volume of HPLC mobile phase
(MP) purchased and discarded each year
is about 20,000,000 L, or enough to fill
two rail trains each with 100 tank cars.
On average, each of the 200,000 active
HPLCs pump about 2 L of MP per week.
QC instruments pump 10 L each. The
purchase cost for solvents is about $20/L.
Disposability, assuming it is done properly,
adds at least $30/L for a total of
$50/L. Thus, the total cost to the global
society of mobile phase for HPLC is one
billion dollars. If the MP is prepared
manually, as is often the case, then a few
hours of labor, including QC time and
overhead, can be added to the $50/L.
This is a significant amount of money,
especially in facilities with many HPLCs.
On a per-instrument basis, an instrument
that runs for one shift per day uses
about 125 L per year for a cost of
$6000/yr. An instrument in QC running
24/7 is about 500 L for an annual cost of
$24,000. Recycling of the MP reduces
these costs by 50–90%. Plus, recycling
reduces the environmental burden. It is
in the interest of all to reduce the burden,
but firms such as contract analytical
laboratories and column manufacturers
need to worry about being classified as
contributors. Should a problem arise at a
disposal site, all contributors can be held
financially responsible, although typically
the minor players bear much less of
the financial responsibility.
Development of MP
MP recycling has been used almost since
the beginning of HPLC, particularly for isocratic separations, which account for
about half the assays performed. The trail
was blazed by the process analyzers developed
by firms such as Applied Automation
(Bartlesville, OK), which reduced
the net mobile phase consumed by
returning the column effluent to the
pump reservoir. Samples were seldom
larger than a few micrograms, which were
diluted in at least 500 mL (~500 g) of MP
for an increase in concentration of impurities
of a few ppb/sample. It took many
injections to have any measurable effect
of the recycling of the mobile phase.
In the laboratories, the trend was to place
the column out in the ambient air. Any
small changes were obscured by other factors,
including uncontrolled variations in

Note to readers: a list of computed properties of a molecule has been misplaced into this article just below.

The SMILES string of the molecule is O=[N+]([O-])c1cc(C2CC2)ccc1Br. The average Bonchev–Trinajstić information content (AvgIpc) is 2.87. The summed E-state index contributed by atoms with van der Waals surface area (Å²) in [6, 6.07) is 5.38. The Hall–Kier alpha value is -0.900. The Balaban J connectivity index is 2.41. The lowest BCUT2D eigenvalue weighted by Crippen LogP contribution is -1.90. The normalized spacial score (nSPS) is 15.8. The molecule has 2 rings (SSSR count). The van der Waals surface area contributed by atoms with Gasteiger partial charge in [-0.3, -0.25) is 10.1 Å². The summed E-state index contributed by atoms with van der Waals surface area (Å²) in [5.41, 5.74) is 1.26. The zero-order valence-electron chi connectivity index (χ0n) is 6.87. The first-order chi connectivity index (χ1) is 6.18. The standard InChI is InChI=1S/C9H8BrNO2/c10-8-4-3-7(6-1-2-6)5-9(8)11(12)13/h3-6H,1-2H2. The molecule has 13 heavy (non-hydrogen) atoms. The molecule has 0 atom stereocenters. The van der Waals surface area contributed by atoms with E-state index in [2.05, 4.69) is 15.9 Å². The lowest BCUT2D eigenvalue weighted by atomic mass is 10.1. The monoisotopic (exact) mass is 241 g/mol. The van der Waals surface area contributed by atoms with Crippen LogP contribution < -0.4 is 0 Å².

column temperature. MP recycling was frequently
used for instruments left running
over weekends to reduce the downtime
associated with start-up and shut-down.
Some manufacturers advised users to never
turn off the pump, except for repairs.
Total recycling works provided the concentration
of the analytes in the sample is
much higher in detector response than the
background signal from the contaminated
mobile phase. However, in total recycling,
the recycled analyte will slowly accumulate
in the MP. With concentration-sensitive
detectors such as UV-VIS, RI (refractive index), and fluorescence, the first clue
to excessive accumulation will be mysterious
peaks (often negative) that arise from
the vacancy effect.1 In fact, if the concentration
of analytes in the sample is equal to
the concentration in the MP, no signal is
detected. To avoid these problems, total
recycling is rarely used today. Sometimes,
however, it is still employed for instruments
that cannot be shut down.
As automation improved in HPLC, MP
recyclers appeared and were adopted
when the instrument was sufficiently useful.
These split the column effluent
between waste and recovered eluent that
is free from the sample. The first products
(ca. 1970) used timers that relied on the
run-to-run reproducibility of retention
time windows. While time-based control
can work well in many applications, retention
time can vary for many reasons,
including changes in column temperature,
partial failure of pump seals, column plugging,
as well as stripping of the volatile
components due to helium sparging. To
prevent contamination of the recycled
mobile phase by the sample, the window
for elution of the peak needed to be about
±15% wider than the peak width at baseline.
This was a wide window for long
runs, which reduced the potential savings.
Figure 1 - Threshold detection for recycling of mobile phase. The large peaks exceed the threshold
level and are routed to waste. The remainder is recycled to the MP reservoir. Small peaks may not be
detected since they are below the threshold. Lowering the threshold can cause problems when the
baseline drifts. Drift higher than the threshold routes all MP to waste. Drift down from the threshold
increases the risk of not detecting peaks, which ultimately contaminates the recycled MP.
Second-generation mobile phase recyclers
generally employed threshold peak sensing (Figure 1). These recyclers
often successfully recovered most of the
pure mobile phase. However, for some
samples, the threshold could not be set
low enough to see small peaks without
getting lost when the baseline drifted.
If the threshold was too high, then peak
detection was delayed. Upon each injection,
the delay in detection sent a small
fraction of the leading edge of the large
peaks back to the reservoir. In addition,
small peaks were not detected. If the